What I think is truly gross, however, is the rise of fake vintage camera effects, à la Hipstamatic. They hold all of the false charm and tackiness as stock Photoshop “impressionistic” or “fresco” effects. By appropriating the visual signatures of the past, we further unstick ourselves in time.
3. Musical Public Domain
Marc Parry writes in the Chronicle of Higher Education (behind paywall, sorry) of conductor Lawrence Golan’s David-and-Goliath fight against Big Media’s effort to keep 20th century artworks out of the public domain ad infinitum:
For 10 years, the music professor has been quietly waging a legal campaign to overturn the statute, which makes it impossibly expensive for smaller orchestras to play certain pieces of music.
Now the case is heading to the U.S. Supreme Court. The high-stakes copyright showdown affects far more than sheet music. The outcome will touch a broad swath of academe for years to come, dictating what materials scholars can use in books and courses without jumping through legal hoops. The law Mr. Golan is trying to overturn has also hobbled libraries’ efforts to digitize and share books, films, and music.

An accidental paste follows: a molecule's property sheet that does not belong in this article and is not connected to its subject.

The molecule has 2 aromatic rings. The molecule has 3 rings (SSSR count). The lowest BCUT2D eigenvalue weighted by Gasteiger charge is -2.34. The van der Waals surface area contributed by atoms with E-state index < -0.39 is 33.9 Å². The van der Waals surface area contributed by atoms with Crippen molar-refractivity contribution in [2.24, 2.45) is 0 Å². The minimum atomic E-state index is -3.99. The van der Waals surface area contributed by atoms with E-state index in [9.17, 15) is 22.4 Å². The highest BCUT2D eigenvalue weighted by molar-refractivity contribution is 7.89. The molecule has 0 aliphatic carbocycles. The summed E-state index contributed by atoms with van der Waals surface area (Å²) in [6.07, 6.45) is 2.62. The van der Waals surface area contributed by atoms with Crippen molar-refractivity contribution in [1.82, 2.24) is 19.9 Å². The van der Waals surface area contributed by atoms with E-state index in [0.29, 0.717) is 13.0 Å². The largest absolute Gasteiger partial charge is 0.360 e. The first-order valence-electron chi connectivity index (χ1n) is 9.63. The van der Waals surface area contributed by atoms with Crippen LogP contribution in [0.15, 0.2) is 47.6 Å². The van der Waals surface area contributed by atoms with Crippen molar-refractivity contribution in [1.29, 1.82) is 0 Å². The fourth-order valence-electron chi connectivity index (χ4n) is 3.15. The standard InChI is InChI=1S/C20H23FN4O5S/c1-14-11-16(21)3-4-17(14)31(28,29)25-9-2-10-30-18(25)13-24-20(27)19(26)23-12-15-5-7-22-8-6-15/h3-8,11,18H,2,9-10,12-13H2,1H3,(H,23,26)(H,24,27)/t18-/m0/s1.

The conductor’s fight centers on the concept of the public domain, which scholars depend on for teaching and research. When a work enters the public domain, anyone can quote from it, copy it, share it, or republish it without seeking permission or paying royalties.
The dispute that led to Golan v. Holder dates to 1994, when Congress passed a law that moved vast amounts of material from the public domain back behind the firewall of copyright protection. For conductors like Mr. Golan, that step limited access to canonical 20th-century Russian pieces that had been freely played for years.